Friday, December 14, 2018 | 12:05 AM

In a decade, highest number of PSAs slapped in last 2 years

Friday, December 1, 2017

(Kashmir Reader) - In the past decade, the last two years saw the highest number of detention orders under Public Safety Act (PSA) – above 1100 – being deployed against pro-freedom leaders, activists and protesters in Kashmir Valley. 

On Wednesday, the government announced withdrawal of cases against youths booked for the first time for stone-pelting or participating in protests, there has been no consideration given to freeing prisoners booked under the draconian PSA that Amnesty International describes as a “lawless law”.

According to lawyers who are challenging PSA detentions in courts, the bulk of those arrested in the past two years include political prisoners and pro-freedom protesters. The PSA empowers the government to imprison a person for up to six months without a trial.

According to High Court lawyer Nasir Qadri, the number of people arrested in the past two years is the highest in the past decade.

During the year 2016, he said, 738 PSAs were slapped on political activists and protesters. Of these 738, about 522 persons were booked during the five months following the killing of Hizbul Mujahideen commander Burhan Wani on July 8. His killing triggered mass uprising in the region with government forces killing above 80 civilians while injuring above 15,000. The government booked pro-freedom leaders and protesters under the PSA to prevent mass protests.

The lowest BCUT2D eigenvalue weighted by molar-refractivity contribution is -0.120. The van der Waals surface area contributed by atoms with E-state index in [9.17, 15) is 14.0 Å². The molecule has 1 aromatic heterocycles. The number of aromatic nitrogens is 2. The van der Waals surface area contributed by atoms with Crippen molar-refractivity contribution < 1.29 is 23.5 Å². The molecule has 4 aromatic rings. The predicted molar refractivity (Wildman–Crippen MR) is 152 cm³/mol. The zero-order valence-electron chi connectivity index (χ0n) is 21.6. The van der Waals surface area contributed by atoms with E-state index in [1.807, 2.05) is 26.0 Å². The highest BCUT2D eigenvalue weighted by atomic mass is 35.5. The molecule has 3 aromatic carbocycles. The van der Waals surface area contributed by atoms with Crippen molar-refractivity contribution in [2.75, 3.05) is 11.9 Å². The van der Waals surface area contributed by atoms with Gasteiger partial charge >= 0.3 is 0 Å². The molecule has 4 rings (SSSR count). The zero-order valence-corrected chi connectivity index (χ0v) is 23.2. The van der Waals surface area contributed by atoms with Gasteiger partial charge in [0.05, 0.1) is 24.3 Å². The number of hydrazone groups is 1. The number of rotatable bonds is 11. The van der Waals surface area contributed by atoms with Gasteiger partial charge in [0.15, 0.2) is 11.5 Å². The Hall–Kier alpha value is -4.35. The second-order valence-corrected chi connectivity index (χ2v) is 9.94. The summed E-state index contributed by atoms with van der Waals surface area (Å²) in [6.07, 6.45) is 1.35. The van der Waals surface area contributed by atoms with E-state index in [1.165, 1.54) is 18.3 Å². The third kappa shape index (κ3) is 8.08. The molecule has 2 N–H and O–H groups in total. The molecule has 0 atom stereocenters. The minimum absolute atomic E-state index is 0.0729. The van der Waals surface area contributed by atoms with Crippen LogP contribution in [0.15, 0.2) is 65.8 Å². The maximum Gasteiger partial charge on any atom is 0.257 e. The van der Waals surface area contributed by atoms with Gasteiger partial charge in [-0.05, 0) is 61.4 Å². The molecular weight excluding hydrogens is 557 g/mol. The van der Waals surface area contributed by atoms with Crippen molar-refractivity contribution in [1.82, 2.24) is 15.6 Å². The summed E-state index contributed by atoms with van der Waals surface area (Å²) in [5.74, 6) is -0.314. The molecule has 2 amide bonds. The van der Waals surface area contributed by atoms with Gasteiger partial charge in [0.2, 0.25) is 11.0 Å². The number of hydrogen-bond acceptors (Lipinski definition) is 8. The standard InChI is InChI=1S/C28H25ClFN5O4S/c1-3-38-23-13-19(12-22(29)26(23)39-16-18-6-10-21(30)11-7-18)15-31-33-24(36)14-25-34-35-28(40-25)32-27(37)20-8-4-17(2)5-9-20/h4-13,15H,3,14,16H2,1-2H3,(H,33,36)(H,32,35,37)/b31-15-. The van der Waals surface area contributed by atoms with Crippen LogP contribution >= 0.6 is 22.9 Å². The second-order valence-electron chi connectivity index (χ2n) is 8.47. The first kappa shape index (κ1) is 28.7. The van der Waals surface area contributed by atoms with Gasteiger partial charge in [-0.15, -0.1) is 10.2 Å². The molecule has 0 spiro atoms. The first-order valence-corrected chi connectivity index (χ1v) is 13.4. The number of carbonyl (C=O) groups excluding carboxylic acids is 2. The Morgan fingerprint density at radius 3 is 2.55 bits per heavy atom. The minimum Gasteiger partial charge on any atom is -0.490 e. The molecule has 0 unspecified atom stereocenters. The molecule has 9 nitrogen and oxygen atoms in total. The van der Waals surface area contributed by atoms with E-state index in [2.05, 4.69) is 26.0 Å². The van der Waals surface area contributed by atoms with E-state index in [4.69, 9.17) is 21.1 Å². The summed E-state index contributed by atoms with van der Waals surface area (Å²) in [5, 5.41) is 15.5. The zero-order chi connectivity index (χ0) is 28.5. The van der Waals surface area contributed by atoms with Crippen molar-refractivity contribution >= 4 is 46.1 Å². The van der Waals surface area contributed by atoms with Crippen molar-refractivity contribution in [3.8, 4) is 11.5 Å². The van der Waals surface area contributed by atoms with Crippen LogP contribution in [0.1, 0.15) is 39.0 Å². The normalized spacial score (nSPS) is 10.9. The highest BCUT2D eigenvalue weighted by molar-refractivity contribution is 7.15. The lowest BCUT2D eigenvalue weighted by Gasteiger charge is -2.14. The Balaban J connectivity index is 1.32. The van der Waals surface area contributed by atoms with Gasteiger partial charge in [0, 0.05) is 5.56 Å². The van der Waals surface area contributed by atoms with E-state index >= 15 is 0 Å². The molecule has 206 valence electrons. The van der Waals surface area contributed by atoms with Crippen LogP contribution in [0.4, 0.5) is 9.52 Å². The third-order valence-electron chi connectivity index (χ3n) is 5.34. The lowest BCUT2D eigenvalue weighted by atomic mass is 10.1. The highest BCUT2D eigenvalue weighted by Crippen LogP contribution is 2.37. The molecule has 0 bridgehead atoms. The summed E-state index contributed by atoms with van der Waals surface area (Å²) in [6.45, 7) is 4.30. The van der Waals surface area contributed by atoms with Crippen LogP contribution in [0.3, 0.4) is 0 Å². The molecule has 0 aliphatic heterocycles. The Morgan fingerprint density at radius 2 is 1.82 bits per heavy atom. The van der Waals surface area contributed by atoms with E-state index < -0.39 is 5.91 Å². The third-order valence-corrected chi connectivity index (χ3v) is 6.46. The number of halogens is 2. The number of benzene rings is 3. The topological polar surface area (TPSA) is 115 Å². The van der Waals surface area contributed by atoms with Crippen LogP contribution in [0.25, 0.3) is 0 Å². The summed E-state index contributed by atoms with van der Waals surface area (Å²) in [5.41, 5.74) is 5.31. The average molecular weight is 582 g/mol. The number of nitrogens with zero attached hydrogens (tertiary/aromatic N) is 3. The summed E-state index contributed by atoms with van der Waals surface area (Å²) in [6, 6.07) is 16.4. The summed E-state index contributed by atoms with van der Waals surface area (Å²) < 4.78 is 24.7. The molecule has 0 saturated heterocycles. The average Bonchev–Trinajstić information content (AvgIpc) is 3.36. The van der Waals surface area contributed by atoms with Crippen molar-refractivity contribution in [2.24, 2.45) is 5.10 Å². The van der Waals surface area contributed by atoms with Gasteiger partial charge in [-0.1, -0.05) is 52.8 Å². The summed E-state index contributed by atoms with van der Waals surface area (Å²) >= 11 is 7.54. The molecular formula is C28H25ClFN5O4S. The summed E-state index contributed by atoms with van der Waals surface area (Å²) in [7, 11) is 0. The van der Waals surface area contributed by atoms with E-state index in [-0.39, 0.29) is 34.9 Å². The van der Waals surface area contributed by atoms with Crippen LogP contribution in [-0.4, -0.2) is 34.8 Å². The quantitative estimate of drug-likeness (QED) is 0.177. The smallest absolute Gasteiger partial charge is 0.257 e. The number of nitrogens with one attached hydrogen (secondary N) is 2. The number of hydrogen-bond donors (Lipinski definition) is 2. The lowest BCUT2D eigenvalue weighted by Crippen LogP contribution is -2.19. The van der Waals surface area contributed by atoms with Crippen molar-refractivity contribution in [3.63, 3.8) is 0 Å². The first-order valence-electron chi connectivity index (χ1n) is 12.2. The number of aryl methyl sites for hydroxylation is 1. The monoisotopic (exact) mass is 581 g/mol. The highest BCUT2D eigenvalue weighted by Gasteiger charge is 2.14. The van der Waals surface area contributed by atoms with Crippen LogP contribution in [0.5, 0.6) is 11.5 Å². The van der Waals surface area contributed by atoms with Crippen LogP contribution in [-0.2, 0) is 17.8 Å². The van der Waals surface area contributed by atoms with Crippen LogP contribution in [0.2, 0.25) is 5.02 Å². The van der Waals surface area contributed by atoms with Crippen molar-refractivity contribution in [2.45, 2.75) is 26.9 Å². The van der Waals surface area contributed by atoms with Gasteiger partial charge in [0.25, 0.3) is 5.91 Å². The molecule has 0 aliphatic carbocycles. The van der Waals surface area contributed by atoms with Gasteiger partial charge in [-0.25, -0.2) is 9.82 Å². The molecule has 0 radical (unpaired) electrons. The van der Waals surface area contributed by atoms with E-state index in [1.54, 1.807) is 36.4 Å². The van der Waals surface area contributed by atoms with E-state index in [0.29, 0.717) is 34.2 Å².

“Till 25 November, 2017, 371 persons were detained under PSA,” Qadri said. “If you combine these two years, the number of PSAs slapped against people stands at 1109. It is the highest number of PSAs in more than a decade.”

Among the youngest PSA victims was 14-year-old Sahil Ahmad Sheikh of Srinagar, while among the oldest was 84-year-old Shah Wali Mohammad of Sopore. Lawyers said that the High Court quashed above 257 PSA detentions in 2016, but the government in majority of these cases slapped fresh PSA detention orders on the detainees to avoid their release.

“There is no exact number of people who were repeatedly slapped with the PSAs,” Qadri said. “About 55 people were slapped with PSAs again, whom I represented as counsel. I am fighting the case of Mohammad Shaban who had four PSAs slapped against him and of Assadullah Parray, who was recently booked under a 5th PSA in a row.”

Last month, senior Hurriyat Conference leader Khan Sopori, 70, who was under police detention at Sopore after the J&K High Court quashed his second PSA detention on September 15, was slapped with a third PSA. Sopori was first arrested in February this year under a PSA order that the High Court quashed in June.

Another case of the PSA being rampantly used to keep pro-freedom leaders behind bars is that of senior Hurriyat leader and Muslim League chairman Masarat Alam. So far, he has been booked under PSA 36 times. He remains continuously jailed under PSA since 2010, except for a period of 40 days in 2015.

Former Advocate General and High Court lawyer M Ishaq Qadri explained that the draconian law was being deployed because of the inefficiency of police.

“It is the easiest way to handle the law and order situation,” he told Kashmir Reader. “The police are the most inefficient department in Kashmir. It is easy to imprison people under PSA and put them behind bars. The police can neither produce evidence nor a powerful case against the accused. When you are lethargic and inefficient, you find an easy way to tackle the situation: PSA is one such resort.”

Qadri said that the grounds of detention under PSA are so flimsy that they cannot withstand one court hearing.

“Since 1990, the government and police are booking people under PSA. Nothing has changed. It keeps happening because the grounds of detention are flimsy and a pack of lies.

“The police do not even work to prepare solid grounds for detention. Their lies are contradictory and the accused is released by the court. Hence, the easiest way to control the situation is PSA, as it needs no effort to book a person,” he said.